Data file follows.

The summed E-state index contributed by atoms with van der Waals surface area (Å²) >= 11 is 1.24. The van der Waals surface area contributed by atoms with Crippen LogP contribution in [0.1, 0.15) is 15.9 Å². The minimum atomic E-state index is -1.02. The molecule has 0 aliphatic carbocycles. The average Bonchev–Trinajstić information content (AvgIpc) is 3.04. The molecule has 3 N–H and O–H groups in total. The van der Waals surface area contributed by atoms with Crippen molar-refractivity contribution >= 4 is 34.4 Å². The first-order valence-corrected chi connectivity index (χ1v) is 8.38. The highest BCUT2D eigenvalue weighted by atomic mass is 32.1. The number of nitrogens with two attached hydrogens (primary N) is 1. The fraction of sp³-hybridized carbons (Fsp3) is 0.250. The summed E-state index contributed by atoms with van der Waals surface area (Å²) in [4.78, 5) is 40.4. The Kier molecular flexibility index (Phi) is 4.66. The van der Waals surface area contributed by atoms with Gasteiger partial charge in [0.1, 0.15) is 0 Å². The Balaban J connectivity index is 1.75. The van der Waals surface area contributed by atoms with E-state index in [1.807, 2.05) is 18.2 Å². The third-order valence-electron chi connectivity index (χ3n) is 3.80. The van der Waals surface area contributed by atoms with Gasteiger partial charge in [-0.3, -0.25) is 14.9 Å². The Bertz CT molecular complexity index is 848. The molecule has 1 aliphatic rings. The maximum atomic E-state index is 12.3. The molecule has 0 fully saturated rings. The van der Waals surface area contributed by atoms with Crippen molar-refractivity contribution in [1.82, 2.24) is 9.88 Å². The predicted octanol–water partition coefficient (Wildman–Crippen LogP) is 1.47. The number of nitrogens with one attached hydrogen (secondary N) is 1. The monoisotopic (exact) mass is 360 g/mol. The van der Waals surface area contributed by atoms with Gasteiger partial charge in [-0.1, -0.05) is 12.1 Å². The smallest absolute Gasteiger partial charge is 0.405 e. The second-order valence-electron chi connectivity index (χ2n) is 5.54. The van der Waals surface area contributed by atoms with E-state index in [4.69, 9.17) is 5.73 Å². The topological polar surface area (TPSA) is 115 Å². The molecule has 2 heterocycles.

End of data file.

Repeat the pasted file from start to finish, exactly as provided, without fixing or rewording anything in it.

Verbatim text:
The summed E-state index contributed by atoms with van der Waals surface area (Å²) >= 11 is 1.24. The van der Waals surface area contributed by atoms with Crippen LogP contribution in [0.1, 0.15) is 15.9 Å². The minimum atomic E-state index is -1.02. The molecule has 0 aliphatic carbocycles. The average Bonchev–Trinajstić information content (AvgIpc) is 3.04. The molecule has 3 N–H and O–H groups in total. The van der Waals surface area contributed by atoms with Crippen molar-refractivity contribution >= 4 is 34.4 Å². The first-order valence-corrected chi connectivity index (χ1v) is 8.38. The highest BCUT2D eigenvalue weighted by atomic mass is 32.1. The number of nitrogens with two attached hydrogens (primary N) is 1. The fraction of sp³-hybridized carbons (Fsp3) is 0.250. The summed E-state index contributed by atoms with van der Waals surface area (Å²) in [4.78, 5) is 40.4. The Kier molecular flexibility index (Phi) is 4.66. The van der Waals surface area contributed by atoms with Gasteiger partial charge in [0.1, 0.15) is 0 Å². The Balaban J connectivity index is 1.75. The van der Waals surface area contributed by atoms with E-state index in [1.807, 2.05) is 18.2 Å². The third-order valence-electron chi connectivity index (χ3n) is 3.80. The van der Waals surface area contributed by atoms with Gasteiger partial charge in [-0.3, -0.25) is 14.9 Å². The Bertz CT molecular complexity index is 848. The molecule has 1 aliphatic rings. The maximum atomic E-state index is 12.3. The molecule has 0 fully saturated rings. The van der Waals surface area contributed by atoms with Crippen molar-refractivity contribution in [1.82, 2.24) is 9.88 Å². The predicted octanol–water partition coefficient (Wildman–Crippen LogP) is 1.47. The number of nitrogens with one attached hydrogen (secondary N) is 1. The monoisotopic (exact) mass is 360 g/mol. The van der Waals surface area contributed by atoms with Gasteiger partial charge in [-0.1, -0.05) is 12.1 Å². The smallest absolute Gasteiger partial charge is 0.405 e. The second-order valence-electron chi connectivity index (χ2n) is 5.54. The van der Waals surface area contributed by atoms with E-state index in [4.69, 9.17) is 5.73 Å². The topological polar surface area (TPSA) is 115 Å². The molecule has 2 heterocycles.